Prime Minister Jacinda Ardern is holding private talks at Premier House in Wellington tonight with the claimants to the Waitangi Tribunal over Whānau Ora, including Dame Tariana Turia.
Neither Ardern nor any ministers signalled the meeting was being held this week.
Turia, who recently accused Ardern of being out of her depth on Whānau Ora, arrived with Merepeka Raukawa Tait, the chairwoman of the Whānau Ora Commissioning Agency board.
Ardern walked to Premier House from Parliament with her Labour Party deputy leader and Māori Crown Relations Minister Kelvin Davis.
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The women claim that the Government is misappropriating the name Whānau Ora to be used for projects other than those commissioned by the commissioning agencies – the agencies are three limited liability companies with charitable status.
Others thought to at the meeting include the other claimants, Dame Naida Glavish, Dame Iritana Tawhiwhirangi, and Lady Tureiti Moxon, and Sir Mason Durie who helped to establish Whānau Ora.
Senior Government Māori MPs including Whānau Ora Minister Peeni Henare and Employment Minister Willie Jackson are also thought to be there.
Turia and the other claimants filed an urgent claim to the Waitangi Tribunal in January seeking a declaration that the Government is in breach of the Treaty of Waitangi.
"They do not understand… that Whānau Ora is not just a concept that can be picked up any old department and implemented," the statement of claim says.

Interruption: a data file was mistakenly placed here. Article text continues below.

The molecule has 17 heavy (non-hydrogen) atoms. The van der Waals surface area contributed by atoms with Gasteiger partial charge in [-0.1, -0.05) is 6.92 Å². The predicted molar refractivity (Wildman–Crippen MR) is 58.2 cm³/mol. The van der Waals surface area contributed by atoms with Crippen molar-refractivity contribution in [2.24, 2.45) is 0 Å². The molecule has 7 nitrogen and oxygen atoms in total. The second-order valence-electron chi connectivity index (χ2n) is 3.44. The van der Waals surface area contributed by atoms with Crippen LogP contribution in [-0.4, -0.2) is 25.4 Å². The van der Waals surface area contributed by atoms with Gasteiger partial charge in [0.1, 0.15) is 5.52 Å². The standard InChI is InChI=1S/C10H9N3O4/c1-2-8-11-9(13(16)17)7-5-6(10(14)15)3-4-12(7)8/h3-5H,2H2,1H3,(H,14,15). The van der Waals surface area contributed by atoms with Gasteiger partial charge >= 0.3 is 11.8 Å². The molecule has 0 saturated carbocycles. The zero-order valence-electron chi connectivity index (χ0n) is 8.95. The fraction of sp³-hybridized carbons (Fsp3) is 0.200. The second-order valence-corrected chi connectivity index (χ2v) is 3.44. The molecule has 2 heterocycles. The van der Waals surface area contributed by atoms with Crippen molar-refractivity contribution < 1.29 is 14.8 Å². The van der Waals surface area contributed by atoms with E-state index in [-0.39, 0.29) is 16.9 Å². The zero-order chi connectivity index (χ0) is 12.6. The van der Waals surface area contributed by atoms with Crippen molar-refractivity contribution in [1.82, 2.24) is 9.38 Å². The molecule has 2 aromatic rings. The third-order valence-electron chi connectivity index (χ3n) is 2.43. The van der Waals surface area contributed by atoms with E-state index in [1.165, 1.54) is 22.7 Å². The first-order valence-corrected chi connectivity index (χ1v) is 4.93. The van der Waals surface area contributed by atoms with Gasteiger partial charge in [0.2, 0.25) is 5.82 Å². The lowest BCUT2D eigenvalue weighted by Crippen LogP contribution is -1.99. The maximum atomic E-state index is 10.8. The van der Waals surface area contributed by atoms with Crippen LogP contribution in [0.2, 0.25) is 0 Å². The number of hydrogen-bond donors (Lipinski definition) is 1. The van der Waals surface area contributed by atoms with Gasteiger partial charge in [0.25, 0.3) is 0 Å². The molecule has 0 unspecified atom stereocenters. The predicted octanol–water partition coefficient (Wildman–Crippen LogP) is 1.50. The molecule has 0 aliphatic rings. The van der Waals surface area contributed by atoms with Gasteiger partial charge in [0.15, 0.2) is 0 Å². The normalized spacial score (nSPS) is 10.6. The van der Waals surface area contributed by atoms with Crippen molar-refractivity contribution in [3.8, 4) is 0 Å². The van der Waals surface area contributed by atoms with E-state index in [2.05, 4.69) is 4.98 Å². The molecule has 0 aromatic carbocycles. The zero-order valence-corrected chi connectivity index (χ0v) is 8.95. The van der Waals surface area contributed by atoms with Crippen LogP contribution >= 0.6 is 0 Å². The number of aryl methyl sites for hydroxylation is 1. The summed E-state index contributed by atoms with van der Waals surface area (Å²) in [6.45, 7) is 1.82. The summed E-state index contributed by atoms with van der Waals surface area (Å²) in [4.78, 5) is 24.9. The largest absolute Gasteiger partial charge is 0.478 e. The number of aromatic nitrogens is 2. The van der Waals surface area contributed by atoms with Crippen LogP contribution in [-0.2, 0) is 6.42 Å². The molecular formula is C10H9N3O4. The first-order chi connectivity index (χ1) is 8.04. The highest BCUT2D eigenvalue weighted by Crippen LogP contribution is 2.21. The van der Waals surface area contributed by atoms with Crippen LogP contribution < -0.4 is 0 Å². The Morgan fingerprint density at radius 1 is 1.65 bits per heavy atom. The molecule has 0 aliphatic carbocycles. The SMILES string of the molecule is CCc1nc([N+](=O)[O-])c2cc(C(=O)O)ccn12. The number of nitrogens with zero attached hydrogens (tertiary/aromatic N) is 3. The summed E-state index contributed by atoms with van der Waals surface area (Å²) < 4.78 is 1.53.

"This is undermining us by stealth while misappropriating the Whānau Ora brand."
Turia, a former Māori Party co-leader, established Whānau Ora as a concept while in Government with the National Party.
Whānau Ora "navigators" work closely with families often to get them through a crisis such as violence, poverty or addictions, and then beyond the crisis with the aim of the families taking greater control over their lives.
Writing in the Herald last week, Henare said the Government supported Whānau Ora but said "it has strayed some way from original intentions".
"It has been left to myself, and this Government, to try to make the changes necessary to grow the approach and ensure whānau are properly supported throughout the motu."
The Government allocated an additional $116 million over four years to grow Whānau Ora is the last Budget and a large proportion had been allocated to the Whānau Ora commissioning agencies.
But funds were also being allocated "to place greater decision-making in local communities, and increasing cross-government collaboration and buy-in to the approach via both direct investment and the development of new initiatives such as implementations of a whānau-centred approach in the Corrections system".